Tourists and locals who have seen the island described the place as eerie and somewhat a post-apocalyptic nightmare. Although it has become a tourist attraction in Japan, visitors are encouraged to be cautious all the time because the structure is feared to collapse anytime soon.

 

Disney’s Discovery Island

If you think nothing bad could happen in Disney World, then you probably have to think again. Contrary to what most people think, Disney’s Discovery Island is considered one of the most creepy abandoned places on the planet.

In 1965, Walt Disney purchased an island in the middle of Bay Lake at Disney World Resort, Orlando. It was originally named Treasure Island but was later on renamed to Discovery Island to stop visitors from digging up the soil. It was only in 1974 when it was officially opened to the public.

Discovery Island was then developed as a wildlife attraction, featuring a variety of rare species such as Galapagos tortoises, lemurs, and scarlet ibises. Everything was doing great until July 9, 1999, when it was suddenly closed to the public, and all animals were transferred to zoos away from the island.

There aren’t any statements explaining why Discovery Island was closed. But there are rumors suggesting that amoeba, a bacterium capable of killing humans, was discovered in the surrounding waters.

From that day onward, the island was left to be taken over by nature. As a matter of fact, it is now home to various aggressive creatures like vultures.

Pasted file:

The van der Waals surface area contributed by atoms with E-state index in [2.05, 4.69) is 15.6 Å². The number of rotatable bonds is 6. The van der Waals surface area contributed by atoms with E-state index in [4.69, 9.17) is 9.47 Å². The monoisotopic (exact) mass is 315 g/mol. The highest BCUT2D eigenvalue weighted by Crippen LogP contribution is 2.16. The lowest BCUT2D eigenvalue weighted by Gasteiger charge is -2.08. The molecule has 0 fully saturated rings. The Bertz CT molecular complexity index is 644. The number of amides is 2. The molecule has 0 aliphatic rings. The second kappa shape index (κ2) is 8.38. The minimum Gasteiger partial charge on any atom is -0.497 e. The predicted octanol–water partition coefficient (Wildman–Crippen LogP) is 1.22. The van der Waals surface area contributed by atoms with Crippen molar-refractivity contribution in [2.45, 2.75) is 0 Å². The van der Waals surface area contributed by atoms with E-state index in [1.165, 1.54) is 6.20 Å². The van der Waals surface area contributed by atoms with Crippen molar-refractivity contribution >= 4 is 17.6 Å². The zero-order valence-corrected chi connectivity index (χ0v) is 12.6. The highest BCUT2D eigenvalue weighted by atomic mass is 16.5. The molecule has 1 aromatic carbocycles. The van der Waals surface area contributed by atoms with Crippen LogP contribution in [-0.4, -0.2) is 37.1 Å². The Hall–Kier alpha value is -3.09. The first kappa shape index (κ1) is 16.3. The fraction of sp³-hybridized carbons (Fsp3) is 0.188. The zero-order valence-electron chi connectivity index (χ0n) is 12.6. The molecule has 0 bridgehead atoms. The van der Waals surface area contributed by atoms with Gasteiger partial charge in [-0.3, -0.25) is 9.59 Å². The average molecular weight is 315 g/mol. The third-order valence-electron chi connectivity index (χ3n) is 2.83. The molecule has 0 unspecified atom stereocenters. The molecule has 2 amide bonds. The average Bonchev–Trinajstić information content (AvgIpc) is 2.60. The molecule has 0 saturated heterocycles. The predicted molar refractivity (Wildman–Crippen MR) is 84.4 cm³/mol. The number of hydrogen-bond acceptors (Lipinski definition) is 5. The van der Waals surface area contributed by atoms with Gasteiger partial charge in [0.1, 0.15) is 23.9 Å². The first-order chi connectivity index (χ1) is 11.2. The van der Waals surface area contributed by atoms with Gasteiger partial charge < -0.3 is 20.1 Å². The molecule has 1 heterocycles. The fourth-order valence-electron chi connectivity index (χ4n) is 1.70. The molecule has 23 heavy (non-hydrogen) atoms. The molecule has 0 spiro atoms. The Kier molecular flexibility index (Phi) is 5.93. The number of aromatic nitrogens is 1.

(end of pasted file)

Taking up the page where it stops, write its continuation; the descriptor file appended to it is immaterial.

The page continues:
Ireland’s Suburban Ghost Towns

In the early twenty-first century, Ireland’s real estate industry was flourishing. Houses sold like pancakes, and property construction boomed at an unexpected rate.

Sadly, the housing market crashed in 2008. Lots of houses that were still under construction were not completed and were then abandoned because of the lack of funds and the decreasing demands.

From then on, the deserted residential estates were named Paradise Valley, although they don’t really look like anything paradise-like. Others call them the Ghost Estates of Ireland, because they look creepy and haunted.

Pripyat

On April 26, 1986, two senior nuclear engineers argued over whether or not they should conduct a potentially destructive test on the reactor. After all the talks, they ended up pursuing with the test that caused the nuclear reactor to malfunction and explode. For several weeks, tons of highly  reactive chemicals leaked into the atmosphere from the then-burning core.

Although the nuclear disaster affected a huge part of the continent, the nearby city of Pripyat, which was home to the workers of Chernobyl Nuclear Power Plant, was the most affected. Over 350,400 residents of the place and from other towns near the disaster area were forced to leave the place.

Due to the contamination with high levels of radiation, the surrounding 1,000–square mile area was deserted. The abandoned area, which is now called the zone of alienation, is now listed among the spookiest abandoned places on Earth.

Looking at the place, you can see heavily disfigured creatures. They all have claimed the exclusion zone as their own. The trees within the area became reddish brown in color, causing them to die.

Scientists suggest that Pripyat will not be habitable for humans for the next 20,000 years.

Here is a video featuring all these abandoned places: